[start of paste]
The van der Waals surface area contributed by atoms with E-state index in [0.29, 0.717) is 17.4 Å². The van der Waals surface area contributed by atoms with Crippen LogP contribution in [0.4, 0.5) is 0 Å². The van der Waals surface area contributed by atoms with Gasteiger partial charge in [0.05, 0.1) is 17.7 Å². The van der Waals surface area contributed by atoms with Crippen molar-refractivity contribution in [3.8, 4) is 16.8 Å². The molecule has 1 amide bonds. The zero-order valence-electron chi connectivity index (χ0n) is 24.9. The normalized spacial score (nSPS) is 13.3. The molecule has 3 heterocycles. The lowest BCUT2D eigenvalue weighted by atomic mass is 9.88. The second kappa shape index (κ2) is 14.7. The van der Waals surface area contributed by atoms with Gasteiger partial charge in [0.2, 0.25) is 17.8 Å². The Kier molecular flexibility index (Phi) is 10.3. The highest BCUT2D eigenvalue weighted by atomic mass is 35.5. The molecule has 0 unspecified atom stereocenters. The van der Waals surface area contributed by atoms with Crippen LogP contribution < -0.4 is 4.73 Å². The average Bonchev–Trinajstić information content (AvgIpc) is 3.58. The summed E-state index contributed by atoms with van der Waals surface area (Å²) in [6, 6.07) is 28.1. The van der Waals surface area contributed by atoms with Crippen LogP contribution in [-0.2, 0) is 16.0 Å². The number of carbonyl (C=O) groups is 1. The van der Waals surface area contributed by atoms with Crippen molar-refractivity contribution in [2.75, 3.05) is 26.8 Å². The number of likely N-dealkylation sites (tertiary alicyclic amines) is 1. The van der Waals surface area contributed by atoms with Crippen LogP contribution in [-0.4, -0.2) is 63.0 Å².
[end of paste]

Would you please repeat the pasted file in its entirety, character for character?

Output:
The van der Waals surface area contributed by atoms with E-state index in [0.29, 0.717) is 17.4 Å². The van der Waals surface area contributed by atoms with Crippen LogP contribution in [0.4, 0.5) is 0 Å². The van der Waals surface area contributed by atoms with Gasteiger partial charge in [0.05, 0.1) is 17.7 Å². The van der Waals surface area contributed by atoms with Crippen molar-refractivity contribution in [3.8, 4) is 16.8 Å². The molecule has 1 amide bonds. The zero-order valence-electron chi connectivity index (χ0n) is 24.9. The normalized spacial score (nSPS) is 13.3. The molecule has 3 heterocycles. The lowest BCUT2D eigenvalue weighted by atomic mass is 9.88. The second kappa shape index (κ2) is 14.7. The van der Waals surface area contributed by atoms with Gasteiger partial charge in [0.2, 0.25) is 17.8 Å². The Kier molecular flexibility index (Phi) is 10.3. The highest BCUT2D eigenvalue weighted by atomic mass is 35.5. The molecule has 0 unspecified atom stereocenters. The van der Waals surface area contributed by atoms with Crippen LogP contribution < -0.4 is 4.73 Å². The average Bonchev–Trinajstić information content (AvgIpc) is 3.58. The summed E-state index contributed by atoms with van der Waals surface area (Å²) in [6, 6.07) is 28.1. The van der Waals surface area contributed by atoms with Crippen LogP contribution in [-0.2, 0) is 16.0 Å². The number of carbonyl (C=O) groups is 1. The van der Waals surface area contributed by atoms with Crippen molar-refractivity contribution in [2.75, 3.05) is 26.8 Å². The number of likely N-dealkylation sites (tertiary alicyclic amines) is 1. The van der Waals surface area contributed by atoms with Crippen LogP contribution in [-0.4, -0.2) is 63.0 Å².